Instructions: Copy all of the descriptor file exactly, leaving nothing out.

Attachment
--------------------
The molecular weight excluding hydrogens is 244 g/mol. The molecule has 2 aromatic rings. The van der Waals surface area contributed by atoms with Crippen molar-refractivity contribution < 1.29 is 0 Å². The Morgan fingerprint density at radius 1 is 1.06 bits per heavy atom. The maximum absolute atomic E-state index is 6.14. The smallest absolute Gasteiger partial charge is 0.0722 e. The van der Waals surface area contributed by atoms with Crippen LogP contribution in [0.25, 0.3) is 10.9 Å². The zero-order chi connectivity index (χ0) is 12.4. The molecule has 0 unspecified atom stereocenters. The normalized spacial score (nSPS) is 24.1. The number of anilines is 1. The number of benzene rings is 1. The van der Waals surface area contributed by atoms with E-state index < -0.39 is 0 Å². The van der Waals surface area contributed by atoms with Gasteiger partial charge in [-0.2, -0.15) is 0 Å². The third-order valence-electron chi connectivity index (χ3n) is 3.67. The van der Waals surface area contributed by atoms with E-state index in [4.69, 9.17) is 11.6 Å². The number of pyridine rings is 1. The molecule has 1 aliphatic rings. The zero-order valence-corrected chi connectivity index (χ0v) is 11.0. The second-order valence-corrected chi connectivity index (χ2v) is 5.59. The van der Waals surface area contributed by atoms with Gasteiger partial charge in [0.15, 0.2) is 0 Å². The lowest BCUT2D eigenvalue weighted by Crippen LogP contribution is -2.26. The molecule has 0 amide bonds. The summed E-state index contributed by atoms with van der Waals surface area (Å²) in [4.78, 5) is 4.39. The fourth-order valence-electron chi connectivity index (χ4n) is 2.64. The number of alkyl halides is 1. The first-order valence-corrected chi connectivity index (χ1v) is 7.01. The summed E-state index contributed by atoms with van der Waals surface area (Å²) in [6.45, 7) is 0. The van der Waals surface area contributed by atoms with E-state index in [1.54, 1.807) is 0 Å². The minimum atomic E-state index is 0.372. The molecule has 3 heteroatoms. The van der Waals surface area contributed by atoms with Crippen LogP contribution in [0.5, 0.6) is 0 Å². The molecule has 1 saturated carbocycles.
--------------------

The molecular weight excluding hydrogens is 244 g/mol. The molecule has 2 aromatic rings. The van der Waals surface area contributed by atoms with Crippen molar-refractivity contribution < 1.29 is 0 Å². The Morgan fingerprint density at radius 1 is 1.06 bits per heavy atom. The maximum absolute atomic E-state index is 6.14. The smallest absolute Gasteiger partial charge is 0.0722 e. The van der Waals surface area contributed by atoms with Crippen LogP contribution in [0.25, 0.3) is 10.9 Å². The zero-order chi connectivity index (χ0) is 12.4. The molecule has 0 unspecified atom stereocenters. The normalized spacial score (nSPS) is 24.1. The number of anilines is 1. The number of benzene rings is 1. The van der Waals surface area contributed by atoms with E-state index < -0.39 is 0 Å². The van der Waals surface area contributed by atoms with Gasteiger partial charge in [-0.2, -0.15) is 0 Å². The third-order valence-electron chi connectivity index (χ3n) is 3.67. The van der Waals surface area contributed by atoms with E-state index in [4.69, 9.17) is 11.6 Å². The number of pyridine rings is 1. The molecule has 1 aliphatic rings. The zero-order valence-corrected chi connectivity index (χ0v) is 11.0. The second-order valence-corrected chi connectivity index (χ2v) is 5.59. The van der Waals surface area contributed by atoms with Gasteiger partial charge in [0.15, 0.2) is 0 Å². The lowest BCUT2D eigenvalue weighted by Crippen LogP contribution is -2.26. The molecule has 0 amide bonds. The summed E-state index contributed by atoms with van der Waals surface area (Å²) in [4.78, 5) is 4.39. The fourth-order valence-electron chi connectivity index (χ4n) is 2.64. The number of alkyl halides is 1. The first-order valence-corrected chi connectivity index (χ1v) is 7.01. The summed E-state index contributed by atoms with van der Waals surface area (Å²) in [6.45, 7) is 0. The van der Waals surface area contributed by atoms with E-state index in [1.54, 1.807) is 0 Å². The minimum atomic E-state index is 0.372. The molecule has 3 heteroatoms. The van der Waals surface area contributed by atoms with Crippen LogP contribution in [0.5, 0.6) is 0 Å². The molecule has 1 saturated carbocycles.